Have you recently had a manicure or a pedicure? I haven’t. In fact, I’ve never been to a nail salon in my life. Until about a decade ago that would not have been unusual among my friends and acquaintances. Today, however, this fact makes me an exception. Most of the women I know nowadays visit nail salons and here in Sydney little girls have ‘nail parties’ for their birthdays where they and their friends get their nails ‘done.’ If you haven’t bucked the trend and have been to a ‘nail bar’ recently, chances are you were served by a Vietnamese nail technician and/or the store was Vietnamese-owned. In the USA, for instance, less than 1% of the population are Vietnamese but 80% of nail technicians in California and 43% nationwide are Vietnamese. No surprise then that this 2008 Los Angeles Times article claims “it’s hard to meet a manicurist who isn’t Vietnamese.” Vietnamese nail technicians also dominate the market in the UK and most of continental Europe, in Australia, New Zealand and other parts of Asia including, unsurprisingly, Vietnam.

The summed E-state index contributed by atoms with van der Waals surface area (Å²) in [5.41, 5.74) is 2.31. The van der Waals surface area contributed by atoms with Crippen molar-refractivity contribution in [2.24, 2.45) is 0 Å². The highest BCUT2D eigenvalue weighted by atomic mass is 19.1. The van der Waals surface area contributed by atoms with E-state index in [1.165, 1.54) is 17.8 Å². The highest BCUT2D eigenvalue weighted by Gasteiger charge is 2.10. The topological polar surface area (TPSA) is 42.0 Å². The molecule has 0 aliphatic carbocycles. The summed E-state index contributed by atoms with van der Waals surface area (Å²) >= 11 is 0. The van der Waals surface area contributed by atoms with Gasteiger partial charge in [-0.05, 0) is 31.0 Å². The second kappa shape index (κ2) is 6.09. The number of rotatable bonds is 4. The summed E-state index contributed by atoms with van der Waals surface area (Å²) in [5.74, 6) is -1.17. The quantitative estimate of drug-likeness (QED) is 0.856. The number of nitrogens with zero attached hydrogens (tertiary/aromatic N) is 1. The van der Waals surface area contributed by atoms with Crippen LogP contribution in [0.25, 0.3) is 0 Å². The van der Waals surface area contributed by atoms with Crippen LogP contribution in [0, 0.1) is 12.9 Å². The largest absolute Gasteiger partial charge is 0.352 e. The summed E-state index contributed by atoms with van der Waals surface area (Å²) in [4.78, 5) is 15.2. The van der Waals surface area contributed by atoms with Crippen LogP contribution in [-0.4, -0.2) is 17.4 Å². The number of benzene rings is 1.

|Specialist publication||Language on the move|
|Publisher||Language on the move|
|Publication status||Published - 27 Feb 2012|
Bibliographical noteVersion archived for private and non-commercial use with the permission of the author/s and according to publisher conditions. For further rights please contact the publisher.
- 200401 applied linguistics and educational linguistics
- 200405 language in culture and society (sociolinguistics)